We face here the classical temporal problem of reforestation projects: provision (especially labour) costs are frontloaded vis-a-vis backloaded service delivery from growing trees. Paying people proportionally to carbon sequestration would render reforestation economically inviable to most landholders. Fisher recommends more integrated project approaches. However, pure PES with more effective sanctions is another option. In Ecuador, for example, individual landowners delivered a lien on land or assets that was triggered upon non-compliance (Wunder & Alban, 2008). When landowners are extremely asset-poor, other cross-conditionalities could still be applied. Tough conditional enforcement may be unpopular but is vital to commercial PES transactions as opposed to ‘soft’ agreements tending to encourage erratic compliance. Furthermore, just 1% of residents participated in the Ugandan programme and so the attitudes found may not easily be replicable to programmes with broader PES participation.
Gross-Camp et al. (2012) undertook a PES trial in Rwanda, remunerating local communities over 2 years for improved compliance with the forest-resource use restrictions of the pre-existing but contested nearby Nyungwe National Park. Payments are made after monitored compliance, differentiated according to rates of infractions encountered in forest walks. However, payments were generally lower than the opportunity costs of abstaining from forest use. Control sites (control–impact) and baselines (before–after) were used to isolate PES effects. After PES treatment there were lower, but not significant, infraction levels than in the baseline but impacts on control groups were similar. Livelihoods were reportedly improved and payment modes were locally perceived as fair.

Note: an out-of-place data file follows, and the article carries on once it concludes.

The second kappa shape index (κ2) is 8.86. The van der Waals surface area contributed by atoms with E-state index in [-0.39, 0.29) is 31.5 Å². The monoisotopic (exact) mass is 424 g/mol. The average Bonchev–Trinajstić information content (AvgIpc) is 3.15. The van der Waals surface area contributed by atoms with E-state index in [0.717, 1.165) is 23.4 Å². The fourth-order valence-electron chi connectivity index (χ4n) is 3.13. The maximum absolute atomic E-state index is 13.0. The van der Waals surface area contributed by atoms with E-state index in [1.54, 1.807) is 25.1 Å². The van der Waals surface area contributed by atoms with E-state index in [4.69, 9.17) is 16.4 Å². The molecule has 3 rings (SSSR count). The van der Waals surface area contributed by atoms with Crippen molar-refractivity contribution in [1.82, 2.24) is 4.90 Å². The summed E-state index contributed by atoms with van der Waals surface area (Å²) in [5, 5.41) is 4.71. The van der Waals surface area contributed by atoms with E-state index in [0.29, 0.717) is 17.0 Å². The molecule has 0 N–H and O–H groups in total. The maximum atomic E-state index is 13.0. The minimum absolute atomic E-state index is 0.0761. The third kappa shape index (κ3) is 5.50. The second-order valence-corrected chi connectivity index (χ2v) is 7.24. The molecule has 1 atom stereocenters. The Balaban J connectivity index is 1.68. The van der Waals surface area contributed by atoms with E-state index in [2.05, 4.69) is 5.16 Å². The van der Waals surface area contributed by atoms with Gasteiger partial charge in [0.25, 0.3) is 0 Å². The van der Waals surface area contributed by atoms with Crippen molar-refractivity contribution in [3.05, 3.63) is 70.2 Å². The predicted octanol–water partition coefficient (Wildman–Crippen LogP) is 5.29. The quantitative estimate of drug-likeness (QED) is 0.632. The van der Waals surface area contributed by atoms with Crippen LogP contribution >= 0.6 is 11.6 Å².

Why would people participate in a scheme that delivers dramatically fewer benefits than costs? Gross-Camp et al. suggest recipients treasured some non-monetary PES benefits and also kept illegality of their use in mind. There may also be another interpretation: that many people simply didn't comply, which could explain why infractions did not fall significantly. Why should they comply with a scheme that undercompensates their opportunity costs, and that will end in just 2 years? Under this design, non-compliance is the only way they could yield net livelihood benefits. Getting the incentives right is always vital to PES. Nevertheless, this study provides an interesting case study of how a PES ‘carrot’ may or may not work on top of a pre-existing but dysfunctional legal ‘stick’ (park enforcement).
Goldman-Benner et al. (2012) describe the efforts to create seven water funds that help preserve both hydrological and biodiversity-based ecosystem services in the Andes. Typically water users pay into trust funds, together with other sources (e.g. public entities, conservation organizations). Resources can then be used as counterpart for donor projects, or even reach a size where conservation can be financed from interest payments alone, allegedly making conservation financially self-sustainable. The authors argue the advantages of trust funds, which they consider PES, although many de facto compromise on conditionality and additionality. PES theory should thus learn from successfully applied conservation practice, and broadly recognizing water funds as PES would ease donor-funding mobilization.